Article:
Nikola Tchorbadjieff (1900-1994)

Tchorbadjieff was born in Plovdiv, Bulgaria on 1 March 1900 – according to the official identity under which he died in Paris in 1994. But his real name was Jossif Sintov and he was born on 23 October 1900. His political activity began when he was high school towards the end of 1916 and it began in the ranks of the Libertarian Youth. In 1918 he was party to the creation of the Bulgarian Anarchist Federation and thereafter of several associations of libertarian persuasion. In June 1923, with the coup d’etat in Bulgaria, he went to ground and took part in the attempted insurrection of 20 September 1923, after the failure of which he fled to France, first to Saint-Etienne and then on to Paris where he found work as a rope-maker and where he founded the Bulgarian group in exile, serving as its treasurer. The group brought out a Bulletin, which lasted for only two issues. His wife Lea Kramener (1899-1982) too was a member of the Jewish anarchist group.

Tchorbadjieff helped Sébastien Faure set up the Librairie Internationale and wrote for the Revue Internationale Anarchiste on Bulgarian matters. Having become a typesetter and a member of the French CGT he was hired by the Brochure Mensuelle where he led a strike to enforce trade union rates. During the Spanish civil war Tchorbadjieff helped write and produce the bulletin Fraternité (only the title was in French) which set itself the goal of rallying all Bulgarians exiled in France to support the Spanish republic. He also represented the Bulgarians in exile on the libertarian-leaning Comité pour l’Espagne. Come the mobilisation for the second world war, and even though he volunteered to serve, he was interned in the camp at Vernet (as an enemy alien) where he found himself in the same hut as the Hungarian writer Arthur Koestler who mentions him in Scum of the Earth. Later he was released and assigned to a regiment.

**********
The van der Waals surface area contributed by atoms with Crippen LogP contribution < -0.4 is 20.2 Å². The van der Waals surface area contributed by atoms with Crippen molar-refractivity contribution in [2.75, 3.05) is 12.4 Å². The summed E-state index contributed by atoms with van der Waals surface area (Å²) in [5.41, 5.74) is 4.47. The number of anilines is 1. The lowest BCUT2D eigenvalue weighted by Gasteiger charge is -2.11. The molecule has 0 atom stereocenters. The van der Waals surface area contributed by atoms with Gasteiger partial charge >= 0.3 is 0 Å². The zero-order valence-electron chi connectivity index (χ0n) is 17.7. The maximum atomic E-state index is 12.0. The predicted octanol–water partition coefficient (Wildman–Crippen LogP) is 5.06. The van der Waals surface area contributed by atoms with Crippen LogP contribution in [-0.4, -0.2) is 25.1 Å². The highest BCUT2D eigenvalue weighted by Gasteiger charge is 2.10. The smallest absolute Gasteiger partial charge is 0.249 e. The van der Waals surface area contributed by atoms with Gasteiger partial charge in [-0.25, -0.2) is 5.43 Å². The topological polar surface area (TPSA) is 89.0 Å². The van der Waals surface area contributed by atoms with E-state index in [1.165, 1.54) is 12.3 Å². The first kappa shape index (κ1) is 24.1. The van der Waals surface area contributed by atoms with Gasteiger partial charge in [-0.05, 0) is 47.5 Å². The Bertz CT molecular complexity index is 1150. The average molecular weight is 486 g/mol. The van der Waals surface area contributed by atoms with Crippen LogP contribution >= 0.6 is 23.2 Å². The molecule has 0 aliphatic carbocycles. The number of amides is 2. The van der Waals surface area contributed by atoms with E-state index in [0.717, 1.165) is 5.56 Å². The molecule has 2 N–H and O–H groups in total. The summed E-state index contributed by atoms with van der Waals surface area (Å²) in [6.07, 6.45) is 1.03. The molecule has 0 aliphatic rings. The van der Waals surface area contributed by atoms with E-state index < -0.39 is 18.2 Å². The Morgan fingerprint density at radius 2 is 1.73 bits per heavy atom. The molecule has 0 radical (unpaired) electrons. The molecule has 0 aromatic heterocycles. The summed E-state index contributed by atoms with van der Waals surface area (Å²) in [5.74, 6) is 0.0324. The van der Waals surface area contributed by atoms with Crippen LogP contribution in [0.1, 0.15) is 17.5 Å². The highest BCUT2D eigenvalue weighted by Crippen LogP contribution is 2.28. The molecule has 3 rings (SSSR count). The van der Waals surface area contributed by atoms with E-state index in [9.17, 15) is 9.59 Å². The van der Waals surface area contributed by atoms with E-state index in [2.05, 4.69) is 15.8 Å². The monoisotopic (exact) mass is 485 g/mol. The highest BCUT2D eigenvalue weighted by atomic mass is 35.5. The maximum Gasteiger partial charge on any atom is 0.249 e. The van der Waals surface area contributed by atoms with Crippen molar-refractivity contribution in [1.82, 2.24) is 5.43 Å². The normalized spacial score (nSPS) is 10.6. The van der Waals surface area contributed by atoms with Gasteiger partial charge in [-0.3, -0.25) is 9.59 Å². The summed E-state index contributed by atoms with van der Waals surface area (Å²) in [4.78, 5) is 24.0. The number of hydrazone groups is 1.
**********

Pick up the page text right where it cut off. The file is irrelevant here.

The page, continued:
The armistice found him in the ‘unoccupied zone’ (the Vichy republic) where he was active in the resistance. At the end of the war he stayed in France and participated in meetings of the Bulgarian groups in exile. He served as part of the editorial team on the review Notre Route, a monthly bulletin of news on Bulgaria and he penned some pamphlets on the history of the Bulgarian libertarian movement. In 1979 he was among the founders of the eastern bloc review Iztok, published in Bulgarian and later in French. In 1993, a year before his death, he published another pamphlet: The Causes that Gave Rise to Socialism. The Anarchism of Today and Tomorrow. It was aimed at young Bulgarians.

From: Bollettino Archivio G. Pinelli No 15, Milan, April 2000. Translated by: Paul Sharkey.